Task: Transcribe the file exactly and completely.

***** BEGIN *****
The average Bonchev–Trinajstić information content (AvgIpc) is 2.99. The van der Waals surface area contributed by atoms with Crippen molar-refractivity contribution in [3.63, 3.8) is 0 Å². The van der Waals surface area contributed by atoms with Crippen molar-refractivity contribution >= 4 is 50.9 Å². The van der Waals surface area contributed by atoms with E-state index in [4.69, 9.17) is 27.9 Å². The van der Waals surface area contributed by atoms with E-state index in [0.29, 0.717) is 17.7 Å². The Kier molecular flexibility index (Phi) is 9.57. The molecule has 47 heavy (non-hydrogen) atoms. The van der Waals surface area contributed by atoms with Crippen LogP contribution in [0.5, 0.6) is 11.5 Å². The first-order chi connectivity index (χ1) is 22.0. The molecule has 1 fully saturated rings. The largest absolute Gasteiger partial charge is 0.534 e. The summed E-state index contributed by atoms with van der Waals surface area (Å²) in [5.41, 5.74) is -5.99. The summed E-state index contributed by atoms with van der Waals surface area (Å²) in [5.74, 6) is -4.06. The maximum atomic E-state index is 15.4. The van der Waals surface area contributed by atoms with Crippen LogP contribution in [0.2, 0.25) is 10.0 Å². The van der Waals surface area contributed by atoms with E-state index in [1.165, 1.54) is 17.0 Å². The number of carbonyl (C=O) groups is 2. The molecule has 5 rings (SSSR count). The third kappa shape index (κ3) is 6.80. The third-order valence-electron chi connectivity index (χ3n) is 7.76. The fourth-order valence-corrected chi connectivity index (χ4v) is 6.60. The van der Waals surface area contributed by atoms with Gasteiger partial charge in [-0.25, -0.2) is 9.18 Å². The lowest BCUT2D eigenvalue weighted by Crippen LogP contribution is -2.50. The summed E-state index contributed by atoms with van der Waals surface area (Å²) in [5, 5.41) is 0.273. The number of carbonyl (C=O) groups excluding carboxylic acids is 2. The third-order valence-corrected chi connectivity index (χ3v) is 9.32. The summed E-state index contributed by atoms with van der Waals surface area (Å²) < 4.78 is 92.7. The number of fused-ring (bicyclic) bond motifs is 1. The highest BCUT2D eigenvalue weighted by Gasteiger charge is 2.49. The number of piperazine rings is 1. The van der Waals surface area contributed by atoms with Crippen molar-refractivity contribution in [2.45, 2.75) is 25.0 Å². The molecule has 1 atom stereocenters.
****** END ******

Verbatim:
The average Bonchev–Trinajstić information content (AvgIpc) is 2.99. The van der Waals surface area contributed by atoms with Crippen molar-refractivity contribution in [3.63, 3.8) is 0 Å². The van der Waals surface area contributed by atoms with Crippen molar-refractivity contribution >= 4 is 50.9 Å². The van der Waals surface area contributed by atoms with E-state index in [4.69, 9.17) is 27.9 Å². The van der Waals surface area contributed by atoms with E-state index in [0.29, 0.717) is 17.7 Å². The Kier molecular flexibility index (Phi) is 9.57. The molecule has 47 heavy (non-hydrogen) atoms. The van der Waals surface area contributed by atoms with Crippen LogP contribution in [0.5, 0.6) is 11.5 Å². The first-order chi connectivity index (χ1) is 22.0. The molecule has 1 fully saturated rings. The largest absolute Gasteiger partial charge is 0.534 e. The summed E-state index contributed by atoms with van der Waals surface area (Å²) in [5.41, 5.74) is -5.99. The summed E-state index contributed by atoms with van der Waals surface area (Å²) in [5.74, 6) is -4.06. The maximum atomic E-state index is 15.4. The van der Waals surface area contributed by atoms with Crippen LogP contribution in [0.2, 0.25) is 10.0 Å². The van der Waals surface area contributed by atoms with E-state index in [1.165, 1.54) is 17.0 Å². The number of carbonyl (C=O) groups is 2. The molecule has 5 rings (SSSR count). The third kappa shape index (κ3) is 6.80. The third-order valence-electron chi connectivity index (χ3n) is 7.76. The fourth-order valence-corrected chi connectivity index (χ4v) is 6.60. The van der Waals surface area contributed by atoms with Gasteiger partial charge in [-0.25, -0.2) is 9.18 Å². The lowest BCUT2D eigenvalue weighted by Crippen LogP contribution is -2.50. The summed E-state index contributed by atoms with van der Waals surface area (Å²) in [5, 5.41) is 0.273. The number of carbonyl (C=O) groups excluding carboxylic acids is 2. The third-order valence-corrected chi connectivity index (χ3v) is 9.32. The summed E-state index contributed by atoms with van der Waals surface area (Å²) < 4.78 is 92.7. The number of fused-ring (bicyclic) bond motifs is 1. The highest BCUT2D eigenvalue weighted by Gasteiger charge is 2.49. The number of piperazine rings is 1. The van der Waals surface area contributed by atoms with Crippen molar-refractivity contribution in [2.45, 2.75) is 25.0 Å². The molecule has 1 atom stereocenters.